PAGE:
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The notion of DNA barcoding promises clarity in an otherwise unsure world. Consider that a large amount of food we eat seems to be mislabeled. And there are undoubtedly animal and insect species right under our noses that haven’t yet been “discovered.”
Just think what it might do for mayfly identification if Orvis sold streamside kits.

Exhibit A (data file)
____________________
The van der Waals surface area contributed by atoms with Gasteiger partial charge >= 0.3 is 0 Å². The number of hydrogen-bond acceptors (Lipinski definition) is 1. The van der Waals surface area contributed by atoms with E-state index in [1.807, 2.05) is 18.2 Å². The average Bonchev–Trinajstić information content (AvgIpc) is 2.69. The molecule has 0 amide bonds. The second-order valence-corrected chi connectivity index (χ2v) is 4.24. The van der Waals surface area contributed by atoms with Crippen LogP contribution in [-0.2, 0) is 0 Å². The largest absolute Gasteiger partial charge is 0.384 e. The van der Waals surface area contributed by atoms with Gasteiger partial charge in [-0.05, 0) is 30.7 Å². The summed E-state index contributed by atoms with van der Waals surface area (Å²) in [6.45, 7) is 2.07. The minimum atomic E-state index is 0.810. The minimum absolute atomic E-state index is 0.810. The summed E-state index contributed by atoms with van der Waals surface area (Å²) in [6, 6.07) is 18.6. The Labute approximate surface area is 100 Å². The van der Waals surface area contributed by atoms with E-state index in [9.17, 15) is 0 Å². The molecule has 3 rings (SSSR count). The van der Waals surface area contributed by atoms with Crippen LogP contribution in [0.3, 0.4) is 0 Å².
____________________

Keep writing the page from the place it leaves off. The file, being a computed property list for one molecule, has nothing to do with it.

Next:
In the New York Times, Joshua Robinson reports on a Manhattan school project that has turned up some interesting results, like “sturgeon caviar” that came from a Mississippi paddlefish, and tuna sushi that was actually tilapia (one of the least-healthy farmed fish). “‘You could have a filet of fish, just the stuff you might throw on your grill, and an expert who spent his whole life couldn’t tell you what it was by looking at it,’ Mr. [Matt] Cost said. ‘But with this, it’s so simple.'”